Undergraduate Subjects: History Capstone Showcase 2018

The undergraduate History Major at the University of Melbourne culminates in the capstone subject, Making History (HIST30060). In this subject, students are given the chance to design and produce an independent historical research project on a topic of their own choice, offering students a unique opportunity to grow and shine as budding historians. It gives them the creative freedom and space to explore new ways of using the tools, skills and knowledge acquired across three years of learning in history. The subject ends with a showcase event, celebrating the best projects and giving students the chance to develop presentation skills and to share their work. Nicole Davis writes about the subject and hears from some of the students on their experience.

The 2018 crop of capstone projects was especially rich. Working together in four research workshop streams, students developed projects on a wide range of topics, across time and space. These included moving explorations of family history (Veera Ramayah’s oral history study of the Sindhi-Hindu experience of partition; Jessica O’Loghlen’s photographic essay on the history of her grandparents’ house in Tubbul, NSW); food history (Alexandra Veljanovski’s exploration of Footscray’s migrant past through a history of a local Italian cake shop); and environmental history (David Mastrantuono’s study of the demise of the Australian fur trade, and Helen Kempton’s reflections on contemporary disposable fashion, viewed through the prism of Australian World War II home sewing practices) – to name just a few.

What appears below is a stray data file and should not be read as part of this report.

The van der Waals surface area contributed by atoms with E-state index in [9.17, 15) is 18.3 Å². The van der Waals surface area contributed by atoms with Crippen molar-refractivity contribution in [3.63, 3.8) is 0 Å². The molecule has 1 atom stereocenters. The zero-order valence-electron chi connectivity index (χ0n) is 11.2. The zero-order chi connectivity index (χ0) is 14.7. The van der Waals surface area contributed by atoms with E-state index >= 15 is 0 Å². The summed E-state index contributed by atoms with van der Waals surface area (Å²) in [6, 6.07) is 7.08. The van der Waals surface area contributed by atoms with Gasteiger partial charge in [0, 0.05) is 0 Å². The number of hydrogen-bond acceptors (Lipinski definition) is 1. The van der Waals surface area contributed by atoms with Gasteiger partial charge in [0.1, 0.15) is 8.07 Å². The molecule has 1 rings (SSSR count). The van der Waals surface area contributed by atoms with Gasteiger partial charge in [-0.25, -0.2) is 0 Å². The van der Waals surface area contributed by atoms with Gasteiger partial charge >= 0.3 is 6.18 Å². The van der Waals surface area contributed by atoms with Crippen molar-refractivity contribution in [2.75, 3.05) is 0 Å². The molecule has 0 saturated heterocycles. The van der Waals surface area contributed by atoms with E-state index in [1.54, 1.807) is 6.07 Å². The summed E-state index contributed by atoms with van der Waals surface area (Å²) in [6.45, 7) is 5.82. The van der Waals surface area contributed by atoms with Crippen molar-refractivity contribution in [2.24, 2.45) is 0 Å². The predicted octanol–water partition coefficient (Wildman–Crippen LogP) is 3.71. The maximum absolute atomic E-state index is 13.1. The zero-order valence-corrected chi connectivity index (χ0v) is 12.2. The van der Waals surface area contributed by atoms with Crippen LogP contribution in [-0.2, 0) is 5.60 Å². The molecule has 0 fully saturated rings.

In this subject, students are encouraged to experiment beyond the traditional academic essay format, and to try their hand at utilising a variety of media for different “real-world” audiences. The result was an impressive diversity of imaginative and exciting projects, including video documentaries, websites, podcasts, twitter feeds, magazine articles, comic books, memes, and teaching materials, as well as academic essays. Much of the work was remarkably polished and mature. The full program for the final conference, including links to online projects (a selection of which were also displayed in the Arts West Digital Studio in October), is available as a pdf, and more on the subject can be found in the 2019 Handbook.

The capstone teaching team was led by Professor David Goodman, together with Professor Mark Edele and Dr Julie Fedor, and supported by a group of experienced and dedicated tutors: Joel Barnes, Sarah Craze, Nicole Davis, and Roly Wettenhall.

Read some of the students’ reflections on their learning experiences in this subject below.

By picking the Histories in Public group, I was able to experience a style of history which placed emphasis on the role of the historian as a facilitator, storyteller, and guide through the past. I learnt to put readability and engagement before academic approval … the only limit is your own creativity and intuition. People will partake in historical conversations which directly connect with their lives. And when you listen to them, they will give you more than you could ever know. (Jessica O’Loghlen)